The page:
An 80% lower is a starting point when building an AR. It is the basis for which you will attach countless other components, including an upper receiver. But how do you choose an upper most suitable for your AR?
To start, you must know there are multiple styles of upper receivers available today. You have the A1, A2/A3, A4/M4, LR-308 — several quality complete receivers available for your rifle.
All About Upper Receivers
The AR is a multipurpose platform capable of immense customization to better suit your everyday needs. To that end, the upper receiver you choose must fit your style, shooting approach, and ideal aesthetic.
Thankfully, you have options.
- A1 Upper Receiver — Eugene Stoner’s ArmaLite AR-10, first introduced in 1956, was fitted with one of the earliest M16A1-style upper receivers. Today, the A1 upper receiver is a classic with an immediately recognizable profile, an integrated rear sight aperture, and the iconic carry handle.
- A2/A3 Upper Receiver — Before long, the U.S. Military required improvement over Stoner’s original A1 upper receiver; thus, the A2/A3 upper receiver was developed and introduced to combat zones across the world. The iconic carry handle remains, although augmented slightly, they vastly improve the overall assembly and rear sight aperture.
- A4/M4 Upper Receiver — A modern firearm enthusiast requires a modern upper receiver, but one based off the tried-and-true upper receivers of old. The A4/M4 upper receiver was designed with the contemporary AR-15 in mind and featured a stripper receiver to allow any iron sight, optic, or long-range scope you desire. Furthermore, the A4/M4 setup ensures more excellent reliability with widely available ammunition, such as 5.56 NATO.
- AR .308 Upper Receiver — If you prefer a heavy-hitting cartridge, the .308 upper receiver available for AR-10 and SR-25 rifles is a top choice among AR builders. Both styles feature a stripped upper, allowing for optics of any type.
Tools to Complete an Upper Receiver
If you're constructing an upper receiver from scratch to accompany your 80% lower build, but you're unsure of what tools and parts are necessary. Look no further.
The tools you need to finish your build are:
- Punch Set — A brass punch set will prevent scuffs or damage to the receiver while quickly allowing you to insert pins.
- Hammer — Again, a brass hammer, or one with a rubber end, will prevent any significant damage to your receiver.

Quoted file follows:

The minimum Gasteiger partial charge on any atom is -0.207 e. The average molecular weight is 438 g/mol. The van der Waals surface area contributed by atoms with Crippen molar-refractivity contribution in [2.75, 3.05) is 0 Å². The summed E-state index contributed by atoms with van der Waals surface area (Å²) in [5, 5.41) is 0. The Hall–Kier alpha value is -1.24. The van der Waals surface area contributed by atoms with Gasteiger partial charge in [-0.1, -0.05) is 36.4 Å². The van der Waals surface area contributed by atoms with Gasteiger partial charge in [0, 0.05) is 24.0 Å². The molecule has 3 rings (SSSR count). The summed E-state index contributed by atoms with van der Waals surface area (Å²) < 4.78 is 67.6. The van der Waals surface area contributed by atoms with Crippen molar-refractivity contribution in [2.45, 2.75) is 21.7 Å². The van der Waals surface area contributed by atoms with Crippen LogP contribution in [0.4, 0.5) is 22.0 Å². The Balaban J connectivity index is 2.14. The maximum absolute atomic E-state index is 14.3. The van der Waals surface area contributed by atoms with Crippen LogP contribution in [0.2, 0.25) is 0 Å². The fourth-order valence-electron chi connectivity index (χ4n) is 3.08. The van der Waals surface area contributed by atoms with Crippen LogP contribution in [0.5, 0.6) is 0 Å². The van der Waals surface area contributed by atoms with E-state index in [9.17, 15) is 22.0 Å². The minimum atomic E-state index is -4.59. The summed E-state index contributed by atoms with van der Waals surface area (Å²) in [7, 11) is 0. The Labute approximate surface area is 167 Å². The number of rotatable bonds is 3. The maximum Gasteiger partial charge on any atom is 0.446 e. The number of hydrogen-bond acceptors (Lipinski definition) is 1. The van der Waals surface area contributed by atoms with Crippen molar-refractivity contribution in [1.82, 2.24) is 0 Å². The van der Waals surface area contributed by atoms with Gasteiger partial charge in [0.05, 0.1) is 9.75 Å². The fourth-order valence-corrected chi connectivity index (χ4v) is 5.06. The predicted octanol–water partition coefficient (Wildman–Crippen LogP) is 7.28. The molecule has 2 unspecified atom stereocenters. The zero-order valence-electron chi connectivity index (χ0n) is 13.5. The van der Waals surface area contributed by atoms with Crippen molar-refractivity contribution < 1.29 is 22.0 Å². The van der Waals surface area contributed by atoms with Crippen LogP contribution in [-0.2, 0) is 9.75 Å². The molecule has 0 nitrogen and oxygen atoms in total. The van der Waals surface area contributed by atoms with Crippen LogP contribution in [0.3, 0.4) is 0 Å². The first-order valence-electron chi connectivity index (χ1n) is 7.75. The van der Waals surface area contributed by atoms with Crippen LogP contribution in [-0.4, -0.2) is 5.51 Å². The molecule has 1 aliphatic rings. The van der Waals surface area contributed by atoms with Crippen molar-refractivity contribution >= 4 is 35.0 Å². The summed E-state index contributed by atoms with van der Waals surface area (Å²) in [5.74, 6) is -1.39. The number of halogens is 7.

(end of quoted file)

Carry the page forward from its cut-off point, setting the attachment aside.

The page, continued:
- ½-inch Torque Wrench — While installing barrel nuts, you require the proper torque. Do not forego a torque wrench, people!
- Wheeler Torque Wrench — A Wheeler Torque Wrench is the go-to tool when installing a gas block, but it also works for specific scopes.
- AR-15 Combo Tool — A combination tool tailored for the AR-15, features pieces for the barrel nut, stock, castle nut, buttstock tube, and compensator, plus a torque/tension wrench.
- Feeler Gauge — As we previously mentioned, you need your gas block at the appropriate gas setting. A feeler gauge ensures yours is set to precisely 0.025 inches from the barrel shoulder.
What Are the Components of an AR-15 Upper Receiver?
Whether you’re brushing up on your firearm knowledge or a newcomer to the world of AR building, knowing what components make up an AR upper receiver is a smart move.
The central component of any upper receiver is the barrel which also directly affects your accuracy and performance while using the rifle. When choosing a barrel to complete your upper receiver, pay close attention to the twist rate. A 1:8 twist rate is ideal for 5.56 NATO.
If you’ve ever witnessed a firearm set to full-auto, you’ll note the barrel glows a fiery red-orange due to the heat. If your hand were to contact the said barrel, it would be branded for life. To avoid such injuries, the handguard protects your hands while also comprising customizable rails meant for sights, slights, lights, lasers, or scopes.
Bolt Carrier Group
The bolt carrier group is arguably an essential part of the upper receiver. Without this component, your rifle would not function. The carrier group comprises the gas key, bolt, extractor, and firing pin. When installed and maintained, the bolt carrier group ensures both reliability and functionality for the clear majority.
Best Left-Handed Upper Receivers
You’ll be happy to know that many upper receiver manufacturers have left handed shooters in mind. They’ve built left-handed upper receivers with an ejection port and forward assist on the rifle’s left-hand side. A few top options this year include:
- Stag Arms AR-15 Gun Elite Upper Receiver 5.56 Left
- Stag Arms AR-15 A3 Upper Receiver Assembly 5.56 Left Hand
- AR-15 Stag 15L Varminter Complete Upper Receiver Left Hand
While many enthusiasts build their upper receivers, especially after completing an 80% rifle build, there are plenty of fantastic pre-built options on the market today. You’ll save some time but will likely lose the satisfaction of constructing your own.
If you’re building an 80% rifle, do not forget the upper receiver!